Three of the Best Young Adult Fiction Books

Mal Peet

Life: An Exploded Diagram by Mal Peet -This is a tale of a boy and girl trying to find love, just as the Cuban Missile Crisis reaches its head. Rather similar to the love story set on the Titanic, we all know what happened; The Cold War eventually fizzled out and the missile-bearing Soviet ships did turn back, but Peet weaves his romance amidst actual quotes from some of the hair-raising tactical advice given in White House meetings at the time. The story concentrates on a working class boy named Clem, after Clement Atlee and his upper class secret lover Frankie, who is the daughter of a wealthy Norfolk landowner who employs Clem’s father, George. For Clem, the end of the world has significance for him as he is yet to lose his virginity and as the world’s tension in the political arena builds, so does Clems as he wonders if he will ever get the chance to do it before the sky crashes in on their heads. The story finishes with an amazing climax and not what you would expect.

Tom Clempsom

One Seriously Messed Up Week In The Otherwise Mundane and Uneventful Life Of Sam Taylor/Jack Samsonite by Tom Clempson -You have the hero – Sam Taylor, who has renamed himself Jack Samsonite for his school project, who has three objectives for the week. Firstly he needs to study to pass his GSCE’s which are coming up soon. Secondly, he really wants to go out with the girl of dreams – Eleanor Wade – a girl he spends many an hour day dreaming about. Lastly, he wants to survive the week without getting his head kicked in by the nastiest bully in the area. What do you think his chances are of achieving all three in a week? If you have ever wondered what goes on in a young teenage boys mind then this is a great book to steal after you’ve gifted it to your son. It seems that many of suspicions are correct in that sex is of utmost concern but this book is laugh out loud funny and with touching anecdotes about how Jack is quite appalled that some of the girls he knows aren’t as pure as he had believed , you’ll find out that he worries about his friends, his school work and being bullied too. An endearing and hilarious book.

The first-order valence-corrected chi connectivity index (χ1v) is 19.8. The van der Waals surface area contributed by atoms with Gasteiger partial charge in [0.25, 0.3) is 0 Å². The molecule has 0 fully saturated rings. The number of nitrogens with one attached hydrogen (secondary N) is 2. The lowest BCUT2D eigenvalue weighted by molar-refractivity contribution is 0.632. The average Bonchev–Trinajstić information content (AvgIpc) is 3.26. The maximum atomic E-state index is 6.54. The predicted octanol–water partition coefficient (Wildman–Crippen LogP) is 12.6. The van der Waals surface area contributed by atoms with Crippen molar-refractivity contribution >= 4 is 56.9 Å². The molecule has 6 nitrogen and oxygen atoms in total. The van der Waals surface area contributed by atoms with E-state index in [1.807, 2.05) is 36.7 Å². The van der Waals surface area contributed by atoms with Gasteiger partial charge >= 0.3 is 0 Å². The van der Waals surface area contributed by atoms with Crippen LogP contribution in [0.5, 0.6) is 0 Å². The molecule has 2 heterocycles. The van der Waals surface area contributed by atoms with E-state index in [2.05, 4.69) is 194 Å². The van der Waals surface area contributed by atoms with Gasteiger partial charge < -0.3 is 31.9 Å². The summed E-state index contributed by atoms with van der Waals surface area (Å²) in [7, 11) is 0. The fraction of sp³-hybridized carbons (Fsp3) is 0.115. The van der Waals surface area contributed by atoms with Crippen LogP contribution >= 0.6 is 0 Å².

Helen Grant

Wish Me Dead by Helen Grant – Steffi Nett and friends live in the quiet German town of Bad Münstereifel. Painfully shy, Steffi works in the family bakery, but she really wants to be a singer. One friend suggests spending a night at the abandoned house of Rote Gerd (a legendary witch who was burned alive centuries earlier by villagers who suspected her of kidnapping local children) to try and raise her ghost, and Steffi reluctantly goes along. Steffi now regrets visiting the cursed witch’s house, deep in the middle of the forest. It’s where she made all her wishes. She wished Klara Klein dead. It came true. She wished for the most gorgeous boy in town to finally notice her. It came true. She wished to be rid of the poisonous busybody who destroyed her family. It came true. She didn’t mean for this to happen. Not her, Steffi Nett, the shy one who never says anything. But as the body count increases with every wish she makes . . .who else could it be? The funny thing is she never even meant the first one.

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